Exposing human rights abuses and, more importantly, strategically prioritizing those criminal acts would exploit the greatest weakness of the Kim regime and bring coercive pressure on issues of denuclearization and economic policy, he said.
‘Tender and tough’ approach
Ambassador Morse Hyung-Myung Tan, Dean of School of Law at Liberty University and the first Asian-American to serve as Ambassador at Large for Global Criminal Justice, further argued for a recalibration of relations with the DPRK.
Advocating a “tender and tough” posture toward the North Korean people and the North Korean regime respectively, he said humanitarian aid, encouragement of emerging market activity, and support for refugees benefit the people living in the north.
“I think the North Korean people are starved for information, and so information that can counter the constant drum beat of propaganda that they are fed would be very important as well,” Amb. Tan said. “This is the worst totalitarian dictatorship on the planet. It is the worst violator of human rights, and committer of mass atrocities and crimes, and it must stop.”
Three escapees from North Korea also spoke to the forum. Hyun-seung Lee, a Fellow on North Korea Studies at the Global Peace Foundation; Cheol-hwan Kang, author of The Aquariums of Pyongyang: Ten Years in the North Korean Gulag and founder and President of the North Korea Strategy Center; and Seo-hyun Lee, a human rights activist and graduate student at Columbia University School of International and Public Affairs, said the people of North Korea want an end of the Kim regime and reunification was the only way to end the human rights abuses and liberate the people in the north.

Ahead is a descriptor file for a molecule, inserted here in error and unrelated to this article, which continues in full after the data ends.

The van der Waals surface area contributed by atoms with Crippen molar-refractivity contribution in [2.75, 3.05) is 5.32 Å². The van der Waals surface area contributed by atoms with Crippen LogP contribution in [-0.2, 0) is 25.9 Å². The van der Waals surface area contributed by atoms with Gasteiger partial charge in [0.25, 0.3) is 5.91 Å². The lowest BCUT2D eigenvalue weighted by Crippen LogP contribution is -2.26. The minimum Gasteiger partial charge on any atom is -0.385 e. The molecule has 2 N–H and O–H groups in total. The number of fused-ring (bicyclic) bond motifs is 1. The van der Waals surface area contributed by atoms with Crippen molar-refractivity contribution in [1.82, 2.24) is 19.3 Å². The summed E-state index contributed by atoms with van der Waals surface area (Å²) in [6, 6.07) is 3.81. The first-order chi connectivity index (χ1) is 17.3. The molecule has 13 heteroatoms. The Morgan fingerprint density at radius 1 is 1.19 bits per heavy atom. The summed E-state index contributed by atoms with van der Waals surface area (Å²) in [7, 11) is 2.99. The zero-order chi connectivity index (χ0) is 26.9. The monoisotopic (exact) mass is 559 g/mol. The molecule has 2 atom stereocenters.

Other distinguished speakers addressing the forum included Mr. James P. Flynn, International President of the Global Peace Foundation; Mr. Greg Scarlatiou, Executive Director of Committee for Human Rights in North Korea; Dr. Jin Shin, President of the Institute for Peace Affairs and Chairman of the Department of Political Science and Diplomacy and Director of the National Strategy Institute at Chungnam National University; and Dr. Kyung-young Chung, Adjunct Professor at Hanyang University Graduate School of International Studies and former Policy Advisor at the National Security Office at the Blue House.
The International Forum on One Korea Congressional Roundtable and Policy Forum: Onward toward a Unified Korea was co-sponsored by the Global Peace Foundation, Action for Korea United, Alliance for Korea United USA, and the One Korea Foundation. District of Columbia Congresswoman Eleanor Holmes Norton as the congressional host. Since 2009 the Global Peace Foundation has advanced a Korean-led, internationally supported campaign to support a free and unified Korea through international conferences, forums and grassroots campaigns in South Korea and among the Korean diaspora.
For more information visit the One Korea Global Campaign.